- COMMUNITY LINKS
The 2011 budget for the City of St. Marys was approved by city council with a vote of 5-2 on Monday evening. Councilmen Sally Geyer and Dick Dornisch both voted in opposition, and the decision was not without some dissent from a few area residents as well.
During a public hearing held on the city's 2011 budget at the beginning of the city council meeting, a few residents addressed council about what they stated was an unfair increase in their property taxes.
Ned Jacob indicated that he did not believe council members had pursued enough options in terms of reducing the budget. He stated that at one of their budget meetings earlier this year, they had been presented with a number of options including pay freezes, layoffs, and requiring city employees to pay more for their medical benefits.
"These [city employees] work for the people of St. Marys and they're getting better benefits than what a lot of people in St. Marys are," Jacob said. "There's a lot of people that are working in St. Marys and they don't even have a pension plan or a medical plan."
Jacob also expressed the hope that the city may receive some aid from the state in dealing with the budget deficit created by the pension.
"In 2010 the pension budget was $166,000. Year to date, back in November you received $213,500, which was more than what was budgeted for that pension plan," Jacob said. "Do you expect the state to match or come up with that balance to match the $443,00 pension deficit?"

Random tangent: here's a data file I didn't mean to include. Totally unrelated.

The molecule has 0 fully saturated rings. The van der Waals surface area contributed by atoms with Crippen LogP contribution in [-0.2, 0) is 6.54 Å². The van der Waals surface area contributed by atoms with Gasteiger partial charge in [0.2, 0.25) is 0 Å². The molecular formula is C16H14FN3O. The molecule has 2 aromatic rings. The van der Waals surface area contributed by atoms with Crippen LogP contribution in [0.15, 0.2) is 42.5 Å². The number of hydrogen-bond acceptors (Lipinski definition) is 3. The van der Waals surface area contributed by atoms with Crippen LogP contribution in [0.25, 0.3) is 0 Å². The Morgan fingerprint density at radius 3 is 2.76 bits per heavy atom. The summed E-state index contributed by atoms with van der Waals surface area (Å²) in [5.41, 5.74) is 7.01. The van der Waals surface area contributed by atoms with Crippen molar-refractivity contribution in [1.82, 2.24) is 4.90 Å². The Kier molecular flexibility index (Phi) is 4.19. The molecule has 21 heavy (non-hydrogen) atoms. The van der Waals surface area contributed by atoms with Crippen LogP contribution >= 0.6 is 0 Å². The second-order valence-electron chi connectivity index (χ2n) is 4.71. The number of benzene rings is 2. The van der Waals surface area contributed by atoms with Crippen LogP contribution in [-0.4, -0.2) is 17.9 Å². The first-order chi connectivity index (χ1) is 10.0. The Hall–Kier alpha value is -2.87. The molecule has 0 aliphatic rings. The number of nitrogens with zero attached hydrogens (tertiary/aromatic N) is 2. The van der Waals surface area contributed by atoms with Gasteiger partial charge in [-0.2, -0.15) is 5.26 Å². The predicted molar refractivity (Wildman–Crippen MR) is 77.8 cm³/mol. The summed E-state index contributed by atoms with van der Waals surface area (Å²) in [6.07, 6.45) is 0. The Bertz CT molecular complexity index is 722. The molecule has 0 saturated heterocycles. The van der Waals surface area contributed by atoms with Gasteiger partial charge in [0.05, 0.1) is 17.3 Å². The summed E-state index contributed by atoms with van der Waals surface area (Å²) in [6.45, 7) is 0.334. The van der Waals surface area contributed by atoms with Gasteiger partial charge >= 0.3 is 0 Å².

Councilman Steve Skok responded that the city cannot count on any relief from the state because the state is in the same position as everyone else in terms of funding limitations.
Jacob also noted that in 2010 council members had approved transfering $321,000 from the capital reserve fund to the general fund.
"In 2011, this same fund, you do not have a transfer, you have $0," Jacob said. "Could you transfer from the capital reserve the money needed for the pension plan?"
Council members explained that the $321,000 was used to balance the 2010 budget so that a tax increase would not have been needed this year.
"There is no capital reserve. It was used throughout 2010," said councilman Bob Roberts. "That's the problem. The reserves are gone to keep taxes down."
Jacob added that he believed that city residents would be more responsive to smaller tax increases over a period of years instead of a 1.9-mill increase all at once.
"It should have been looked at a long time ago," Jacob said of the city's budget problems.
Tom Schatz also addressed council, explaining that he believed many residents refrained from coming to discuss the budget because they believed their opinions would not be considered anyway.
"City government, state government and federal government, none of them are listening to the people," Schatz said.
Shatz suggested that council members begin to take a different approach to figuring out their budget.
For more on this story, see the Dec. 22 edition of The Daily Press.